Moirangthem’s friend continued, “As we were leaving, the police found us walking on the road in front of the school. They kept asking us what we were doing there. The problem is all three of us are not very fluent in Hindi, and their English wasn’t very good. So there was a big communication gap. They took our phones and then put us in the PCR (Police Control Room) van.” The boys were taken to the South Campus police station and held there. Moirangthem’s friend  recalled their treatment at the station, “They beat all three of us, but they picked on Rahul [Moirangthem] the most. This went on till about 8 in the morning, I think. Till then, we were allowed no phone calls or anything. And they gave us a lot of papers to sign—some of them were blank sheets. Then, they took us to Safdarjung hospital for blood tests, and finally around 9 or 10 am, they made the FIR and informed the school and our guardians.” A senior representative from MCS, Jonathan Williams, arrived at the station and assured the boys of his support.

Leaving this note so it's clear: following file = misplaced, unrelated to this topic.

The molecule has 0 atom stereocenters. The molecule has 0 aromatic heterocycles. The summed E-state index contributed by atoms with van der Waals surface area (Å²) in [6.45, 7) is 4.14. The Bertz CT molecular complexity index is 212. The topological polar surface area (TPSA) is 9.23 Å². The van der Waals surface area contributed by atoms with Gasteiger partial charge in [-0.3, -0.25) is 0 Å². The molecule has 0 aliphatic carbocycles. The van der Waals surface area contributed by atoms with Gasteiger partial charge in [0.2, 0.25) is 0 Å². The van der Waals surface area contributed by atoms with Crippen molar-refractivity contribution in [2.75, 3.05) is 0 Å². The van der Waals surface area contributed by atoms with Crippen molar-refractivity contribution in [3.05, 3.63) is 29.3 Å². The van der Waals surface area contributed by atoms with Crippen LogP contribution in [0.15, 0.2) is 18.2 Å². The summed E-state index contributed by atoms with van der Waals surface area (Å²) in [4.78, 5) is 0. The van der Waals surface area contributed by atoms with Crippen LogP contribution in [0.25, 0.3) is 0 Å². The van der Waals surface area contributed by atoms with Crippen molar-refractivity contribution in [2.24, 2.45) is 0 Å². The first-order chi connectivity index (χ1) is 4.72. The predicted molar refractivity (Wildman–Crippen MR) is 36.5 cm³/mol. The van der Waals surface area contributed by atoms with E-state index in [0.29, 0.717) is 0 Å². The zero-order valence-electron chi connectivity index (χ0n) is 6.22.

An MCS student who had accompanied Moirangthem’s family to the police station that morning said that Williams had told them, “It’s not a big deal, they will be out soon. I have spoken to the police.” Williams corroborated this when I met him at MCS on 23 July, “I really didn’t think it’ll become such a huge deal.”

After Williams left, according to Moirangthem’s friend, the boys were taken to the Vasant Vihar police station so that they could submit their fingerprints, “At around 3-4 pm, they took Rahul and me to Patiala House (District Court) and our friend to the juvenile court. But the judge denied our bail. We didn’t even have a lawyer. We were finally allowed to talk to our people for maybe ten minutes.”